MG HS Plus EV Essence PHEV car review
One week living with the MG HS EV Essence PHEV.
One week living with the MG HS EV Essence PHEV.
The revival of the MG brand under a new Chinese ownership group has shaken up the new car market somewhat, with some well-priced vehicles hitting our shores. MG has made a splash recently with the MG ZS EV being the cheapest electric vehicle on the market. It has a plug-in hybrid now too, the HS Plus Essence EV (quite the mouthful, I know), which MG lent to us for the week.
The Essence is the top-spec model of the two in the HS line-up, the other being the Excite. The Essence sells for $56k while the Excite is $52k. Both qualify for the Clean Car Discount, and you’ll get $5750 back.
The extra $4000 for the Essence gets you plenty of trimmings, including a panoramic sunroof, bigger 18'' wheels, super-bright LED headlights, 360° camera and (my personal favourite) lights under the wing mirrors that project the MG logo at your feet when you unlock the car at night. Most Grand.
Size-wise, it’s a medium SUV which pits it against vehicles such as the Toyota RAV4. It looks really nice inside and it has a luxury feel that defies its price tag. The Essence has sports seats in leather which I found quite comfortable, though you can’t adjust the headrest so they might not be for everyone.
The infotainment screen is large and crisp but can take a while to boot up and do things, especially when you hit the navigation button. While you can do most things on the screen itself, below it is a series of switches that act as shortcuts for volume controls and for heading straight to the climate settings. The dashboard is all digital and flash looking, with a clear display of all the info you need.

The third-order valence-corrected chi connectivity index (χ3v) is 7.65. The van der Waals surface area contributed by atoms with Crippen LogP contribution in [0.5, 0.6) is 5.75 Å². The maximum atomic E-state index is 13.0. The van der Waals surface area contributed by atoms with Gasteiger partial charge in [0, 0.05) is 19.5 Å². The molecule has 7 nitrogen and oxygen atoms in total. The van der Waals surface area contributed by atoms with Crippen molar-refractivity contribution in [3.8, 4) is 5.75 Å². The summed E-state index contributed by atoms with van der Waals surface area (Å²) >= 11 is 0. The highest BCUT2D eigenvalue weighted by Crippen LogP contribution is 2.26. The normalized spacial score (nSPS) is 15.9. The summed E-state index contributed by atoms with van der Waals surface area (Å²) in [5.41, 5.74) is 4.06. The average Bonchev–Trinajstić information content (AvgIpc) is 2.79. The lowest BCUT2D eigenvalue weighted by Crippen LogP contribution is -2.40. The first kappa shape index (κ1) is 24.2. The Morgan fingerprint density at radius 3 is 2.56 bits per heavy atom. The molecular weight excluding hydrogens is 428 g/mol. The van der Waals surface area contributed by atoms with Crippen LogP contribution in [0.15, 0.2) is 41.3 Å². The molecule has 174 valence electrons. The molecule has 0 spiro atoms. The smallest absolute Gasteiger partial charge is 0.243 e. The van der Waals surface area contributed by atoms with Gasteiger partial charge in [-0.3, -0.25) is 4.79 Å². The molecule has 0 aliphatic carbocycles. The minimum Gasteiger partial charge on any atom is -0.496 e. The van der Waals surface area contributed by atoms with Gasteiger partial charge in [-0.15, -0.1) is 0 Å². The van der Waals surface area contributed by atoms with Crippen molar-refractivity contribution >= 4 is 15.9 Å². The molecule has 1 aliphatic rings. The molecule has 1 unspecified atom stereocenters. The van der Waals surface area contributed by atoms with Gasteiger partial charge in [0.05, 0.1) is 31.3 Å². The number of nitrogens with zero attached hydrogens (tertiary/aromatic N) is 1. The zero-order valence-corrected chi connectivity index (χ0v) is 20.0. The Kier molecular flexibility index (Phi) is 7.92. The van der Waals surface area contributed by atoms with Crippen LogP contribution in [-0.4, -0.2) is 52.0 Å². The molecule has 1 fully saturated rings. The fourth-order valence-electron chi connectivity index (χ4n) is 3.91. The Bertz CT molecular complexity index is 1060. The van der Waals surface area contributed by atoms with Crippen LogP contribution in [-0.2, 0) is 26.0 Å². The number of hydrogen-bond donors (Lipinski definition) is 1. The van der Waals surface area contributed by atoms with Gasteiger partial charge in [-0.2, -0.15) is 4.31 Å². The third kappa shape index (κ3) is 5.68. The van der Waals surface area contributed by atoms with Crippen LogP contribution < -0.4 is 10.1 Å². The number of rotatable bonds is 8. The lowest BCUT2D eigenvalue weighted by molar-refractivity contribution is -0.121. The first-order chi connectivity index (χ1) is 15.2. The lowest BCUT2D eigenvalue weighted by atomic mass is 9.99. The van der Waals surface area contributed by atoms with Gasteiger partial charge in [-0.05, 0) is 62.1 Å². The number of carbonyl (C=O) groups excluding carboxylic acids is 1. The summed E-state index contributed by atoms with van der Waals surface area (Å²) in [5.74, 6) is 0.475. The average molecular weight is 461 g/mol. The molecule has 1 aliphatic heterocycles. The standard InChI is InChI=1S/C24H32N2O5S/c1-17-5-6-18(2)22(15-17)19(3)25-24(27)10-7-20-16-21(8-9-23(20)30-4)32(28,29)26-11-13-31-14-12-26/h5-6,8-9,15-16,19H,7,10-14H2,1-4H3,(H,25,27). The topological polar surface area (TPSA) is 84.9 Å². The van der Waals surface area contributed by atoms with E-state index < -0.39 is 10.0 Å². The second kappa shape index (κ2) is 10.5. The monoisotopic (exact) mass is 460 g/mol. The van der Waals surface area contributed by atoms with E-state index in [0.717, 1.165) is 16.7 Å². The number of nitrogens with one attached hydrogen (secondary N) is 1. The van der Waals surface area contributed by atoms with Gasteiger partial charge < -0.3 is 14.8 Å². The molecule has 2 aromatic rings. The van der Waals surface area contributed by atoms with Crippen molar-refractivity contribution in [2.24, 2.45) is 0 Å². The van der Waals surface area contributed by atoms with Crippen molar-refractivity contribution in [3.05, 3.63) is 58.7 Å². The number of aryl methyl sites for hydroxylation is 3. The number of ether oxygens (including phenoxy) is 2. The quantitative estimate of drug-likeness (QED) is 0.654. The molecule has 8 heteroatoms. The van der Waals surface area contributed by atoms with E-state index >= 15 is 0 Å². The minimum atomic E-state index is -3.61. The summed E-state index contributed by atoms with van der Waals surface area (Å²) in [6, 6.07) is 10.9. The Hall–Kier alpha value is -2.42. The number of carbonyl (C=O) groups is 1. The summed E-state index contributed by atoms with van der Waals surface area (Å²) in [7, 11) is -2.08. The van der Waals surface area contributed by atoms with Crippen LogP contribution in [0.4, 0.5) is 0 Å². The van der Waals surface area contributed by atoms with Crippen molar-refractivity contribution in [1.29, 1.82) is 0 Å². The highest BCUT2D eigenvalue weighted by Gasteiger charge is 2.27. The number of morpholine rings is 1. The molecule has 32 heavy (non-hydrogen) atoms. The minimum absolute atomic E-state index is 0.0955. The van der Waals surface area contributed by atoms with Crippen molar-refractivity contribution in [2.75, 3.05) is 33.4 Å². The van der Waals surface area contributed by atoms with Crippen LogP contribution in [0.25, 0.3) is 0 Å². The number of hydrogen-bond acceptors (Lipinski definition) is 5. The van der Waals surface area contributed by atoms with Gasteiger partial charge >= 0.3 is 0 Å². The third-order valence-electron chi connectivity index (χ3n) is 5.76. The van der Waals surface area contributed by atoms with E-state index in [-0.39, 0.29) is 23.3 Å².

All in all, I was pleasantly surprised by everything inside.
Each vehicle we trial gets the same treatment: a week of commuting in rush hour from Lower Hutt to Consumer HQ (a round trip of 28km); a run to the supermarket; and a drive over the Remutaka Hill and back, to see how it goes on a longer weekend trip. In total this makes for about 270km of motoring.
We record fuel use (both actual and on the trip computer) and measure electricity usage where appropriate, with PHEVs and EVs. The actual fuel use is measured by filling the tank to the brim at the start of the trial and then again at the end, and comparing numbers. It’s an inexact science that we use as a check, but it’s still a real-world appraisal – just one you take with a grain of salt.
If you leave the MG to its own devices, it runs as a hybrid on the motorway and only turns into EV mode in the city. It’s not that it isn’t capable of running the vehicle in EV-only mode at motorway speeds, it just hasn’t been programmed that way.
You can put it into EV mode, though, by pressing a button next to the gear lever, and it will change to electric-only driving.
However, it won’t do this when you first start the car on cooler mornings. For me, it warmed things up first and needed about 5km of driving before it’d let me switch over from hybrid driving.
That meant it used petrol each morning rather than powering in EV-only mode like most of the other PHEVs I’ve recently driven, and the trip computer returned an average of 0.8L/100km on my commute – it’s not much at all.